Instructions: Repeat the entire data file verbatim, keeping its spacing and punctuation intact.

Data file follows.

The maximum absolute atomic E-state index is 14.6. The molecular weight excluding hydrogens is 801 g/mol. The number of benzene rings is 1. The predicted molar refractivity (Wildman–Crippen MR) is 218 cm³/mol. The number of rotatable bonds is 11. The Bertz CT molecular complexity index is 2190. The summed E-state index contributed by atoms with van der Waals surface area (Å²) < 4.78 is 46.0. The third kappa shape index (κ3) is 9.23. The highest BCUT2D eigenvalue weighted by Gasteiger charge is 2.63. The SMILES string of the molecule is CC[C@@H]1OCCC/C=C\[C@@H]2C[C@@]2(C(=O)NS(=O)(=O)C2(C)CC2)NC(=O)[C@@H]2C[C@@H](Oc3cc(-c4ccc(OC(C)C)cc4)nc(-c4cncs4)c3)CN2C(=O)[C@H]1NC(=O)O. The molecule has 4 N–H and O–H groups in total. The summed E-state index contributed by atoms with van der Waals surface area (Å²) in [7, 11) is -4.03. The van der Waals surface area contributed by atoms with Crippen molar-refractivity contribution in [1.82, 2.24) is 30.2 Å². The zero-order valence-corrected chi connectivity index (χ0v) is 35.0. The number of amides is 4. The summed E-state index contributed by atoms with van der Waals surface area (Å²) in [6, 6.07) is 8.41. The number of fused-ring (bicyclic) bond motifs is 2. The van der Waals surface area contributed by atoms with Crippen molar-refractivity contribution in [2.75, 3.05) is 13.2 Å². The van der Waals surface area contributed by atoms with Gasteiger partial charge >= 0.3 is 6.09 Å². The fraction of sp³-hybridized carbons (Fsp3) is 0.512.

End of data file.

The maximum absolute atomic E-state index is 14.6. The molecular weight excluding hydrogens is 801 g/mol. The number of benzene rings is 1. The predicted molar refractivity (Wildman–Crippen MR) is 218 cm³/mol. The number of rotatable bonds is 11. The Bertz CT molecular complexity index is 2190. The summed E-state index contributed by atoms with van der Waals surface area (Å²) < 4.78 is 46.0. The third kappa shape index (κ3) is 9.23. The highest BCUT2D eigenvalue weighted by Gasteiger charge is 2.63. The SMILES string of the molecule is CC[C@@H]1OCCC/C=C\[C@@H]2C[C@@]2(C(=O)NS(=O)(=O)C2(C)CC2)NC(=O)[C@@H]2C[C@@H](Oc3cc(-c4ccc(OC(C)C)cc4)nc(-c4cncs4)c3)CN2C(=O)[C@H]1NC(=O)O. The molecule has 4 N–H and O–H groups in total. The summed E-state index contributed by atoms with van der Waals surface area (Å²) in [7, 11) is -4.03. The van der Waals surface area contributed by atoms with Crippen molar-refractivity contribution in [1.82, 2.24) is 30.2 Å². The zero-order valence-corrected chi connectivity index (χ0v) is 35.0. The number of amides is 4. The summed E-state index contributed by atoms with van der Waals surface area (Å²) in [6, 6.07) is 8.41. The number of fused-ring (bicyclic) bond motifs is 2. The van der Waals surface area contributed by atoms with Crippen molar-refractivity contribution in [2.75, 3.05) is 13.2 Å². The van der Waals surface area contributed by atoms with Gasteiger partial charge >= 0.3 is 6.09 Å². The fraction of sp³-hybridized carbons (Fsp3) is 0.512.